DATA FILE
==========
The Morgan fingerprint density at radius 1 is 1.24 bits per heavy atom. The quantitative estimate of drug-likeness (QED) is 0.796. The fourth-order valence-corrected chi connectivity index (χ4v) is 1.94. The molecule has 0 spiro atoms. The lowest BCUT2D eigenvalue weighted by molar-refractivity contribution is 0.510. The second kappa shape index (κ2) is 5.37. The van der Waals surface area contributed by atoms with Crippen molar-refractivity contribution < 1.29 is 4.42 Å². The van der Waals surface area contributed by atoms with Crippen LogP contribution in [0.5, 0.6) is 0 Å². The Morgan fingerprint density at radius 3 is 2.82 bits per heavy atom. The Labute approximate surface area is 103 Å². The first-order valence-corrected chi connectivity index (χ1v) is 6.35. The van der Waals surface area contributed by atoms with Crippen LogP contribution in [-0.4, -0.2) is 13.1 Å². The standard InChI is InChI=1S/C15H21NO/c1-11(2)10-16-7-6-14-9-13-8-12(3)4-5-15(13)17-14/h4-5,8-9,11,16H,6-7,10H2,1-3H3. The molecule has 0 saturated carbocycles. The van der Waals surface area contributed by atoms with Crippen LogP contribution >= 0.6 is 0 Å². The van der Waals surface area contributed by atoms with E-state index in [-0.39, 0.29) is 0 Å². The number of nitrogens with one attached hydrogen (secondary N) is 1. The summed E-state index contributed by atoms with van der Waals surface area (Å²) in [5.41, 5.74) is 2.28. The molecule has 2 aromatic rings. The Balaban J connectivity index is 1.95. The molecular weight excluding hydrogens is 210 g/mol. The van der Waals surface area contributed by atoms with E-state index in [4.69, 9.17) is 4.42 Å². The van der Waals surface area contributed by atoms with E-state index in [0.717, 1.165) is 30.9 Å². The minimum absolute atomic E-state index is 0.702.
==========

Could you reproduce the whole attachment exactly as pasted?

The Morgan fingerprint density at radius 1 is 1.24 bits per heavy atom. The quantitative estimate of drug-likeness (QED) is 0.796. The fourth-order valence-corrected chi connectivity index (χ4v) is 1.94. The molecule has 0 spiro atoms. The lowest BCUT2D eigenvalue weighted by molar-refractivity contribution is 0.510. The second kappa shape index (κ2) is 5.37. The van der Waals surface area contributed by atoms with Crippen molar-refractivity contribution < 1.29 is 4.42 Å². The van der Waals surface area contributed by atoms with Crippen LogP contribution in [0.5, 0.6) is 0 Å². The Morgan fingerprint density at radius 3 is 2.82 bits per heavy atom. The Labute approximate surface area is 103 Å². The first-order valence-corrected chi connectivity index (χ1v) is 6.35. The van der Waals surface area contributed by atoms with Crippen LogP contribution in [-0.4, -0.2) is 13.1 Å². The standard InChI is InChI=1S/C15H21NO/c1-11(2)10-16-7-6-14-9-13-8-12(3)4-5-15(13)17-14/h4-5,8-9,11,16H,6-7,10H2,1-3H3. The molecule has 0 saturated carbocycles. The van der Waals surface area contributed by atoms with Crippen LogP contribution >= 0.6 is 0 Å². The van der Waals surface area contributed by atoms with E-state index in [-0.39, 0.29) is 0 Å². The number of nitrogens with one attached hydrogen (secondary N) is 1. The summed E-state index contributed by atoms with van der Waals surface area (Å²) in [5.41, 5.74) is 2.28. The molecule has 2 aromatic rings. The Balaban J connectivity index is 1.95. The molecular weight excluding hydrogens is 210 g/mol. The van der Waals surface area contributed by atoms with E-state index in [4.69, 9.17) is 4.42 Å². The van der Waals surface area contributed by atoms with E-state index in [0.717, 1.165) is 30.9 Å². The minimum absolute atomic E-state index is 0.702.